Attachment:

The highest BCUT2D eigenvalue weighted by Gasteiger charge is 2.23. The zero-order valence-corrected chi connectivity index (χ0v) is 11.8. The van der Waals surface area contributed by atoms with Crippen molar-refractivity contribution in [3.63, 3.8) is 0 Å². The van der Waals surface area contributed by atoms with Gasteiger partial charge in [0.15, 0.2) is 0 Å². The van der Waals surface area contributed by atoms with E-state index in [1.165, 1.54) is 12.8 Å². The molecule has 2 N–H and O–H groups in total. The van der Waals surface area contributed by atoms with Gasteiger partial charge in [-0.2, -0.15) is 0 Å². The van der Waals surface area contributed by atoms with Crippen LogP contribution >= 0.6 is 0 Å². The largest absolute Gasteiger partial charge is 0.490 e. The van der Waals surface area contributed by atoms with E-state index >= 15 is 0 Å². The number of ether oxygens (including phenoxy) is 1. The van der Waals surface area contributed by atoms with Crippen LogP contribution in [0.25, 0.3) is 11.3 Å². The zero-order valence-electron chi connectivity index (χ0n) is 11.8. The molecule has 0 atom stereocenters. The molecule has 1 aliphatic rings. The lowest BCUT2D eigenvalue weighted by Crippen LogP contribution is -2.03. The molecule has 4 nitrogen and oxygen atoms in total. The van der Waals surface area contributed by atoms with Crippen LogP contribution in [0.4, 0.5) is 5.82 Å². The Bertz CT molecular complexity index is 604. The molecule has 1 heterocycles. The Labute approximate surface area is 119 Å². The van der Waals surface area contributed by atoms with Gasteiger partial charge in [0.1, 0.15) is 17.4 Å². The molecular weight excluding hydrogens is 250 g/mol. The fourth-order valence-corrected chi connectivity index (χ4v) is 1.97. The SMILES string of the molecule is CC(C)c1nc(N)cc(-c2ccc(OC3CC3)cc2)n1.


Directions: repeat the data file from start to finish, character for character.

The highest BCUT2D eigenvalue weighted by Gasteiger charge is 2.23. The zero-order valence-corrected chi connectivity index (χ0v) is 11.8. The van der Waals surface area contributed by atoms with Crippen molar-refractivity contribution in [3.63, 3.8) is 0 Å². The van der Waals surface area contributed by atoms with Gasteiger partial charge in [0.15, 0.2) is 0 Å². The van der Waals surface area contributed by atoms with E-state index in [1.165, 1.54) is 12.8 Å². The molecule has 2 N–H and O–H groups in total. The van der Waals surface area contributed by atoms with Gasteiger partial charge in [-0.2, -0.15) is 0 Å². The van der Waals surface area contributed by atoms with Crippen LogP contribution >= 0.6 is 0 Å². The largest absolute Gasteiger partial charge is 0.490 e. The van der Waals surface area contributed by atoms with E-state index >= 15 is 0 Å². The number of ether oxygens (including phenoxy) is 1. The van der Waals surface area contributed by atoms with Crippen LogP contribution in [0.25, 0.3) is 11.3 Å². The zero-order valence-electron chi connectivity index (χ0n) is 11.8. The molecule has 0 atom stereocenters. The molecule has 1 aliphatic rings. The lowest BCUT2D eigenvalue weighted by Crippen LogP contribution is -2.03. The molecule has 4 nitrogen and oxygen atoms in total. The van der Waals surface area contributed by atoms with Crippen LogP contribution in [0.4, 0.5) is 5.82 Å². The Bertz CT molecular complexity index is 604. The molecule has 1 heterocycles. The Labute approximate surface area is 119 Å². The van der Waals surface area contributed by atoms with Gasteiger partial charge in [0.1, 0.15) is 17.4 Å². The molecular weight excluding hydrogens is 250 g/mol. The fourth-order valence-corrected chi connectivity index (χ4v) is 1.97. The SMILES string of the molecule is CC(C)c1nc(N)cc(-c2ccc(OC3CC3)cc2)n1.